Here we determine the role of Symbiodiniaceae assemblage composition (richness) and phylotype relative abundance (evenness) in coral thermal stress resistance. We start by evaluating how sampling biases (insufficient and uneven sampling) affect the quantification of Symbiodiniaceae assemblage composition and abundance, and use rarefaction methods to standardize richness and evenness metrics to minimize biases. We then perform comparative analysis of their correlations with bleaching susceptibility across 123 coral species using phylogenetic comparative methods. We chose the ITS2-DGGE phylotypes for our analyses because it is the most extensive dataset currently available, with the understanding that (i) we are conservatively estimating richness as we are limited to the most abundant (marker sensitivity of ~ 10%) and likely most physiologically relevant phylotypes, and (ii) we will not have the best available resolving power to distinguish specific lineages or intragenomic variants identified by higher-resolution markers (e.g., [4, 19, 73]). We compiled and analyzed a dataset of 15,566 records of associations between 123 coral species with documented responses to thermal stress [74] and 377 Symbiodiniaceae ITS2 phylotypes.


Incorporating evolutionary history into cross-species analyses to reveal patterns among traits

We evaluated whether shared evolutionary history among coral hosts could explain similar coral-Symbiodiniaceae phylotype association patterns. Out of the fourteen regression analyses reported here, seven (50%) were corrected for phylogenetic relationships where significant phylogenetic signal was detected (Table S3).

Effect of sample size on richness and evenness of Symbiodiniaceae assemblages

We determined the species-specific number of association records to evaluate uniformity of sampling efforts across species (Table S1). The probability distribution function of the number of records of phylotype associations with each coral is a long-tailed distribution indicating that sampling effort is highly uneven, where half of the species have been sampled at 44 records of association or less (median = 44 records, n = 62 species), and few species have been extensively sampled (n = 22 species with > 200 records of association, Fig. 1a and Table S2).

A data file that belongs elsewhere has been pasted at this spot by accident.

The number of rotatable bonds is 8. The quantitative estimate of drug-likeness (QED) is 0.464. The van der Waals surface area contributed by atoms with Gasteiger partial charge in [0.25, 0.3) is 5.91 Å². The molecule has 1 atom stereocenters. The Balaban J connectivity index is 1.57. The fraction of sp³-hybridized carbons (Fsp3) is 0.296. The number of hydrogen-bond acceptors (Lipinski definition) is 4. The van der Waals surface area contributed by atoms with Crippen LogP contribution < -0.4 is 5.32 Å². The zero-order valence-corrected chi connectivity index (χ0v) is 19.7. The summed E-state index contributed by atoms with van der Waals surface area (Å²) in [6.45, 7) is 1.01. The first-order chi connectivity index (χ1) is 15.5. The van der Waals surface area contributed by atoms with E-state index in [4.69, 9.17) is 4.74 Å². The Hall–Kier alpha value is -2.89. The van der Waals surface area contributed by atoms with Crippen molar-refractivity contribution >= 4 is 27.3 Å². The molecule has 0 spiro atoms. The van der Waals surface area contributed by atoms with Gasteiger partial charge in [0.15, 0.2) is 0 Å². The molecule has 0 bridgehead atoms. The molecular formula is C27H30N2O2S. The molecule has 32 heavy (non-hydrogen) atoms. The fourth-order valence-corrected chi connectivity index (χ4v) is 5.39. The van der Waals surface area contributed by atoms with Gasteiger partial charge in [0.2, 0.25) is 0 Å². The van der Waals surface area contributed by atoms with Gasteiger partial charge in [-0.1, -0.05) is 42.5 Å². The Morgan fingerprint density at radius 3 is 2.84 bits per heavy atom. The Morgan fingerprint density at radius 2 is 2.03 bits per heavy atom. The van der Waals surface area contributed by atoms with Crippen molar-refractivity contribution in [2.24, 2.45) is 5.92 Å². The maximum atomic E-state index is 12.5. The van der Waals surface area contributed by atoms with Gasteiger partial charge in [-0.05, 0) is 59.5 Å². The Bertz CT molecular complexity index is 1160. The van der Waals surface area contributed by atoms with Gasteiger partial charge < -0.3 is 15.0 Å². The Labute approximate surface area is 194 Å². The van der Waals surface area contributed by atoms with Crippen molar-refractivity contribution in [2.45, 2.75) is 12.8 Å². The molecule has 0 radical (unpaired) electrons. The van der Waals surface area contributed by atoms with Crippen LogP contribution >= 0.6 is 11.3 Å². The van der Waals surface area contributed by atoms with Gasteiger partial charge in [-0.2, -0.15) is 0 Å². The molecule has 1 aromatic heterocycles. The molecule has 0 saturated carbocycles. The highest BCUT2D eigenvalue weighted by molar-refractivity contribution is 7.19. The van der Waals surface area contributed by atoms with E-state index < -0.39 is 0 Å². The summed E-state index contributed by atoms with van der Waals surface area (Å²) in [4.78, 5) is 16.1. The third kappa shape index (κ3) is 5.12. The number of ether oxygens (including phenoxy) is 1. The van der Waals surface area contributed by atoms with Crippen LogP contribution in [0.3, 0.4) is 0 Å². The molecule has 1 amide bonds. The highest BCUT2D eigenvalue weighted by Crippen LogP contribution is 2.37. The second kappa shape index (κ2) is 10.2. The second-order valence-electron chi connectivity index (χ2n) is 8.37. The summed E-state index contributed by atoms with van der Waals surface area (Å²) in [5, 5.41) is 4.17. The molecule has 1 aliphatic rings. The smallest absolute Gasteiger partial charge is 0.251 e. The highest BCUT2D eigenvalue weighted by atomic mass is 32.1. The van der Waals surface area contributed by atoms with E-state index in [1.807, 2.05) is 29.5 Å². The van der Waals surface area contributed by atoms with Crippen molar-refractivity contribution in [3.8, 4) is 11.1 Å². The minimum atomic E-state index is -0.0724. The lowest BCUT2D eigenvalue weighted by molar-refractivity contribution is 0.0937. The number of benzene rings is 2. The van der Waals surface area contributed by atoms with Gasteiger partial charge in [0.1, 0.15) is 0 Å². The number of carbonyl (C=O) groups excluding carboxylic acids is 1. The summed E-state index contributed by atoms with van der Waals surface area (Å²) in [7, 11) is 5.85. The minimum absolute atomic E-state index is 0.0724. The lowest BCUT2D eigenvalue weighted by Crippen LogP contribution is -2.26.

Fig. 1
figure 1

Sampling effort (number of coral phylotype association records) biases. a Probability distribution function of sampling effort across 123 coral species with 15 or more phylotype association records showing uneven sampling across species. b Raw-richness (maximum number of unique phylotypes within each Symbiodiniaceae assemblage) and c Raw-evenness (relative abundance of phylotypes within each Symbiodiniaceae assemblage) dependence on sampling effort for 123 species

We calculated raw-richness (raw-R) and raw-evenness (raw-E, Eq. 1) for each of the 123 coral-specific phylotype assemblages (Table S2), resulting in a mean raw-R of 9.55 ± 7 (mean ± st dev) phylotypes per assemblage and a range of 1–41 phylotypes, and a mean raw-E of 0.71 ± 0.21. Because the number of species observed is known to increase with sampling effort (e.g. [49]), raw-R and raw-E of phylotype assemblages were compared with sample size. Raw-R significantly increases with increasing sampling effort (linear-r = 0.656, p < 0.001, n = 123; Fig. 1b and Table S3), indicating that extensively sampled coral species may artificially appear to be associated with higher numbers of unique phylotypes and raw-richness may not reflect true richness of assemblages. Conversely, raw-E tended to decrease with sampling effort (linear-r = − 0.122, p = 0.179, n = 123; Fig. 1c and Table S3), as has been described for other assemblages (reviewed in [48]), but this trend was not statistically significant.

Rarefaction analysis to compare phylotype richness across differentially sampled assemblages

The tight correlation between sample size and raw-richness could be caused by insufficient sampling of the assemblage, which results in increased probabilities of detecting novel phylotypes with each additional sample. This effect is observable as a rarefaction curve (Eq. 2), which relates the expected number of phylotypes yielded by sampling effort. We focused on rarefaction curves for coral species with more than 100 records (35 species, Figs. 2a and S1, Table S2), as these assemblages are most likely to be sufficiently sampled. The slope at the end of the rarefaction curve (‘slope-at-end’) was calculated to evaluate if the curve reached an asymptote. As expected, the more an assemblage was sampled, the higher the likelihood a curve reached an asymptote (i.e. the smaller the ‘slope-at-end’, linear-r = − 0.338, p = 0.047, n = 35, Fig. 2B, and Table S3). Rarefaction curves of phylotype assemblages for a few coral species are asymptotic, indicating that raw-richness approximates true richness for those species (e.g. Orbicella annularis and Pocillopora damicornis, curve 7 and 1, Fig S1). However, many rarefaction curves are non-asymptotic with currently available sample sizes (e.g. Porites lobata and Acropora millepora, curves 2 and 21, Fig S1) and as in some microbial, invertebrate, and tropical plant assemblages they may never be asymptotic within practical sampling efforts ( [47] and references therein).

Fig. 2
figure 2